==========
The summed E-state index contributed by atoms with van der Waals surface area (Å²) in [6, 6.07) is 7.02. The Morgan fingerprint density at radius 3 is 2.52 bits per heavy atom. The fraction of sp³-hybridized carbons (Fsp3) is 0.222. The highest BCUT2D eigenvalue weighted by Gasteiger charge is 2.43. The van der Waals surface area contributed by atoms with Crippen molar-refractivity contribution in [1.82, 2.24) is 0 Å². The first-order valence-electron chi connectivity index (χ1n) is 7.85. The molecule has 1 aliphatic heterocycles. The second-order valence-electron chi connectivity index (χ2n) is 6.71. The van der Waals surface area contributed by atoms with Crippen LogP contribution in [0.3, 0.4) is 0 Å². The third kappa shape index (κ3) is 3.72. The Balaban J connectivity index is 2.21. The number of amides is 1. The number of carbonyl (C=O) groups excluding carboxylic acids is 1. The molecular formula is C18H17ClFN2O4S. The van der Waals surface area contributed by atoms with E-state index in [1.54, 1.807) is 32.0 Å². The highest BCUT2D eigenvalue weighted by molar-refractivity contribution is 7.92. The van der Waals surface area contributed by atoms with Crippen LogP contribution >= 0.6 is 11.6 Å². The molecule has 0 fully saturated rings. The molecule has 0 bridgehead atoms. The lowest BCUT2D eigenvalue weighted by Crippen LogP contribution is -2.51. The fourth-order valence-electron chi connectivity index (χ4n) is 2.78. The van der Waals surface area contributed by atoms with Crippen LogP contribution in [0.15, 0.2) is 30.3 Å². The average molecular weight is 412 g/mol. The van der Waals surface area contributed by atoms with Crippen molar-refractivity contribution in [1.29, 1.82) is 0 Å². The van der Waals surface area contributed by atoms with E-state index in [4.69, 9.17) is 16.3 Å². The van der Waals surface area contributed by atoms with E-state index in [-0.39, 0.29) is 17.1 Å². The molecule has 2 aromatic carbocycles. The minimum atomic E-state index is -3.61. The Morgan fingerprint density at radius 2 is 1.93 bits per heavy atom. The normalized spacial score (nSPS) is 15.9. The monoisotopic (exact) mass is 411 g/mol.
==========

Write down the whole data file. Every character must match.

The summed E-state index contributed by atoms with van der Waals surface area (Å²) in [6, 6.07) is 7.02. The Morgan fingerprint density at radius 3 is 2.52 bits per heavy atom. The fraction of sp³-hybridized carbons (Fsp3) is 0.222. The highest BCUT2D eigenvalue weighted by Gasteiger charge is 2.43. The van der Waals surface area contributed by atoms with Crippen molar-refractivity contribution in [1.82, 2.24) is 0 Å². The first-order valence-electron chi connectivity index (χ1n) is 7.85. The molecule has 1 aliphatic heterocycles. The second-order valence-electron chi connectivity index (χ2n) is 6.71. The van der Waals surface area contributed by atoms with Crippen LogP contribution in [0.3, 0.4) is 0 Å². The third kappa shape index (κ3) is 3.72. The Balaban J connectivity index is 2.21. The number of amides is 1. The number of carbonyl (C=O) groups excluding carboxylic acids is 1. The molecular formula is C18H17ClFN2O4S. The van der Waals surface area contributed by atoms with E-state index in [1.54, 1.807) is 32.0 Å². The highest BCUT2D eigenvalue weighted by molar-refractivity contribution is 7.92. The van der Waals surface area contributed by atoms with Crippen LogP contribution >= 0.6 is 11.6 Å². The molecule has 0 fully saturated rings. The molecule has 0 bridgehead atoms. The lowest BCUT2D eigenvalue weighted by Crippen LogP contribution is -2.51. The fourth-order valence-electron chi connectivity index (χ4n) is 2.78. The van der Waals surface area contributed by atoms with Crippen LogP contribution in [0.15, 0.2) is 30.3 Å². The average molecular weight is 412 g/mol. The van der Waals surface area contributed by atoms with Crippen molar-refractivity contribution in [1.29, 1.82) is 0 Å². The van der Waals surface area contributed by atoms with E-state index in [4.69, 9.17) is 16.3 Å². The van der Waals surface area contributed by atoms with E-state index in [-0.39, 0.29) is 17.1 Å². The molecule has 2 aromatic carbocycles. The minimum atomic E-state index is -3.61. The Morgan fingerprint density at radius 2 is 1.93 bits per heavy atom. The normalized spacial score (nSPS) is 15.9. The monoisotopic (exact) mass is 411 g/mol.